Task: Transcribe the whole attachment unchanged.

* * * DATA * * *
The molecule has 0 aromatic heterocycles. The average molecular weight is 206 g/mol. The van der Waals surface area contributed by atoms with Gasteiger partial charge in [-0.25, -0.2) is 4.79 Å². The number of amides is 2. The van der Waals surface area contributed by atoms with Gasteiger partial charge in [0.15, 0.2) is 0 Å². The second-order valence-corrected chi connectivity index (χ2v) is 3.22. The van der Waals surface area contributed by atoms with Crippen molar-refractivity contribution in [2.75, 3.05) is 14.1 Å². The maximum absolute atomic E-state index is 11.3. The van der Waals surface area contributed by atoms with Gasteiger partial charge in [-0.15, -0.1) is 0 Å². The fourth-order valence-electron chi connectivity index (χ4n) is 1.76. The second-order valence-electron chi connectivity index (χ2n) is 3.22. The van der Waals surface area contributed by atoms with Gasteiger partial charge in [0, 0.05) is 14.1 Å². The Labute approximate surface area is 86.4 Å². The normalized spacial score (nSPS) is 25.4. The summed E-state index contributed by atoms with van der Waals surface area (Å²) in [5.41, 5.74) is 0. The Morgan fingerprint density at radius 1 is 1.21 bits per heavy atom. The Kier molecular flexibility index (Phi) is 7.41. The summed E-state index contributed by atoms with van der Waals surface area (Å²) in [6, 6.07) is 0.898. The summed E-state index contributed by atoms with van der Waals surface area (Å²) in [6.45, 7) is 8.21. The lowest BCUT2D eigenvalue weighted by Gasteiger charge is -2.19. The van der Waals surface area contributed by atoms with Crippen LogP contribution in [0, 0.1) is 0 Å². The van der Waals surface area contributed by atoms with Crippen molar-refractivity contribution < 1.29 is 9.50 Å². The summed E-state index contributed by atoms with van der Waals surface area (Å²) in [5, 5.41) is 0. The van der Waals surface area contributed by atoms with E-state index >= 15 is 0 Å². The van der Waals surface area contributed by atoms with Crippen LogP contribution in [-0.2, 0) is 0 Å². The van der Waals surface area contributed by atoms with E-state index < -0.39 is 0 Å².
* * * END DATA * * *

The molecule has 0 aromatic heterocycles. The average molecular weight is 206 g/mol. The van der Waals surface area contributed by atoms with Gasteiger partial charge in [-0.25, -0.2) is 4.79 Å². The number of amides is 2. The van der Waals surface area contributed by atoms with Gasteiger partial charge in [0.15, 0.2) is 0 Å². The second-order valence-corrected chi connectivity index (χ2v) is 3.22. The van der Waals surface area contributed by atoms with Crippen molar-refractivity contribution in [2.75, 3.05) is 14.1 Å². The maximum absolute atomic E-state index is 11.3. The van der Waals surface area contributed by atoms with Gasteiger partial charge in [-0.15, -0.1) is 0 Å². The fourth-order valence-electron chi connectivity index (χ4n) is 1.76. The second-order valence-electron chi connectivity index (χ2n) is 3.22. The van der Waals surface area contributed by atoms with Gasteiger partial charge in [0, 0.05) is 14.1 Å². The Labute approximate surface area is 86.4 Å². The normalized spacial score (nSPS) is 25.4. The summed E-state index contributed by atoms with van der Waals surface area (Å²) in [5.41, 5.74) is 0. The Morgan fingerprint density at radius 1 is 1.21 bits per heavy atom. The Kier molecular flexibility index (Phi) is 7.41. The summed E-state index contributed by atoms with van der Waals surface area (Å²) in [6, 6.07) is 0.898. The summed E-state index contributed by atoms with van der Waals surface area (Å²) in [6.45, 7) is 8.21. The lowest BCUT2D eigenvalue weighted by Gasteiger charge is -2.19. The van der Waals surface area contributed by atoms with Crippen LogP contribution in [0, 0.1) is 0 Å². The van der Waals surface area contributed by atoms with Crippen molar-refractivity contribution < 1.29 is 9.50 Å². The summed E-state index contributed by atoms with van der Waals surface area (Å²) in [5, 5.41) is 0. The van der Waals surface area contributed by atoms with E-state index >= 15 is 0 Å². The van der Waals surface area contributed by atoms with Crippen LogP contribution in [-0.2, 0) is 0 Å². The van der Waals surface area contributed by atoms with E-state index < -0.39 is 0 Å².